Monday, October 25, 2010

The Adventurous Allens' Treasure Hunt

The Adventurous Allens' Treasure Hunt begins with the Allens' return to their Michigan lodge after spending many months marooned on an uncharted island. The Allens plan to take in many guests this summer as a means for raising money so that they can keep the lodge, the ship, and many other possessions which they inherited from their uncle.

The Allens take out advertisements in newspapers to let people know about the lodge.
The reply to their advertisement had been surprising. "Exclusive, references, families, no young children, rates reasonable but not low, cruiser and boats," and some other catch-words had been prominent in the notice which they had sent to several papers on their way to New York from Miami.
The Allens advertise in multiple newspapers around the country, and they think the response is "surprising." What did they expect? Of course they are going to get people if they advertise everywhere!

Not only do the Allens get guests from their advertisements, they invite everybody they know. What I cannot figure out is whether all of their friends are also paying guests like the people who responded to the advertisements.

The Allens have so many people staying at their lodge that it is impossible to keep track of them. I have to wonder exactly how big this lodge is. Grove never describes the size other than stating that it has two stories. How large is it? Grove also never states how many people are at the lodge, but I gather that they have at least two dozen guests. The lodge must be some kind of mansion if the Allens can entertain so many guests comfortably.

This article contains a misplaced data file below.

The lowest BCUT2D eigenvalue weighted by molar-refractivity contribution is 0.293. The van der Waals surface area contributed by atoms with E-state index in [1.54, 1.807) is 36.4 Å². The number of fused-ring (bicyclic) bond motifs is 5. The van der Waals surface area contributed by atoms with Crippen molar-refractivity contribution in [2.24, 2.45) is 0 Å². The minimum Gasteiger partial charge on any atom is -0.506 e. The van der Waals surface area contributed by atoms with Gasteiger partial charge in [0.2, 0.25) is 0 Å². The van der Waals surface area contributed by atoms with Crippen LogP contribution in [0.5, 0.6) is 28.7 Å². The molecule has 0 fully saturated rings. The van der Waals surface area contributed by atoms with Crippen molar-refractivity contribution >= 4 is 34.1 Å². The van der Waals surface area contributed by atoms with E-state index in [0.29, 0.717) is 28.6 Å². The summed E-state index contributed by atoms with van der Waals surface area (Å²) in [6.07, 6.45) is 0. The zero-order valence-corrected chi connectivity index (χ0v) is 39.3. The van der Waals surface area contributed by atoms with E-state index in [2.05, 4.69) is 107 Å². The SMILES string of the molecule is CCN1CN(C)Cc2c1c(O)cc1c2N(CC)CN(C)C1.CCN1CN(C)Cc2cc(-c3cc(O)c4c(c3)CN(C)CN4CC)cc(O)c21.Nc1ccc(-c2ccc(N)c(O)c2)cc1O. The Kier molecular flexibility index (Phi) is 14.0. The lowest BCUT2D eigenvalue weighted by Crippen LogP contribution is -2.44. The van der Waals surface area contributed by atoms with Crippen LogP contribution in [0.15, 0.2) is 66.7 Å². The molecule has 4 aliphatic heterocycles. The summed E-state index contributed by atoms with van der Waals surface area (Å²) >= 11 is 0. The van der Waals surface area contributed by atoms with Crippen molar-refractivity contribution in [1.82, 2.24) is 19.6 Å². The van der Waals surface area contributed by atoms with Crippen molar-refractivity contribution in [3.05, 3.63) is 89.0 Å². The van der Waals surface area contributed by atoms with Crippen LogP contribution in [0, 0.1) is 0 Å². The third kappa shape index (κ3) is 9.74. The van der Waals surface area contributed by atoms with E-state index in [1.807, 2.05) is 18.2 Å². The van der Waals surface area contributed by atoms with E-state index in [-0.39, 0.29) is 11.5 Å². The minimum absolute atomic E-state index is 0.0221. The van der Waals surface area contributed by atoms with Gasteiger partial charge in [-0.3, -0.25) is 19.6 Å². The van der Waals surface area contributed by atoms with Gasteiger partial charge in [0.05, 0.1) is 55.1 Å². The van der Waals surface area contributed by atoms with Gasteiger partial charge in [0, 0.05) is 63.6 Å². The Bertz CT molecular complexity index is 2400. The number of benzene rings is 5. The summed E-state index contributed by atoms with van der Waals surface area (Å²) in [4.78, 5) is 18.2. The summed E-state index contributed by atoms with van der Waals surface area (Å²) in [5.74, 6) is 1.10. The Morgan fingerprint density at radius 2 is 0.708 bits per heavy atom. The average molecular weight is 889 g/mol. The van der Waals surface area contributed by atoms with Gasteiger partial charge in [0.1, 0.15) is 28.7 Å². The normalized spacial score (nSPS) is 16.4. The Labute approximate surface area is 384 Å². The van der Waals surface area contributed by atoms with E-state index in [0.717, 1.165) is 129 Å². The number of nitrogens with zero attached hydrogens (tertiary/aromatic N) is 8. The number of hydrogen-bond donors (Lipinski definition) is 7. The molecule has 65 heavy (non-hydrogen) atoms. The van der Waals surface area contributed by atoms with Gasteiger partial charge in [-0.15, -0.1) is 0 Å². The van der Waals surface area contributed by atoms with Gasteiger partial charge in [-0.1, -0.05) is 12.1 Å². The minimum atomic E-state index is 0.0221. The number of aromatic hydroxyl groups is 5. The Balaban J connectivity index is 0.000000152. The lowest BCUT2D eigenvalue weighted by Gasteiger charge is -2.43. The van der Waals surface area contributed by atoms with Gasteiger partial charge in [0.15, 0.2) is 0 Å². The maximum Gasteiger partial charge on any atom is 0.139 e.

Like the last book, this book was also excessively boring for large portions of the text. I did not find it that interesting to follow Nancy around as she performs mundane chores and makes plans for her guests.

Not too long into the story, a prowler is chased off soon after he begins digging a hole in the Allens' garage. The Allens wonder whether he might have been digging for something valuable. They park their vehicle over the hole so that the prowler cannot come back to dig. The Allens fail to think about the hole again and seem to have no curiosity about it. Hey, if someone were to come dig a hole in my yard in the middle of the night for no reason and then run off when spotted, I'd be a bit concerned about it. Wouldn't you?

The last 50 or so pages of the book was the most interesting part of the story. A treasure is finally found, but with no effort on the part of the Allens. It is kind of like the Allens' rescue from the island in the previous book. By no means can the content of this book be described as a "treasure hunt" as the title states. The title of this book should have been The Adventurous Allens' Vacation Resort.

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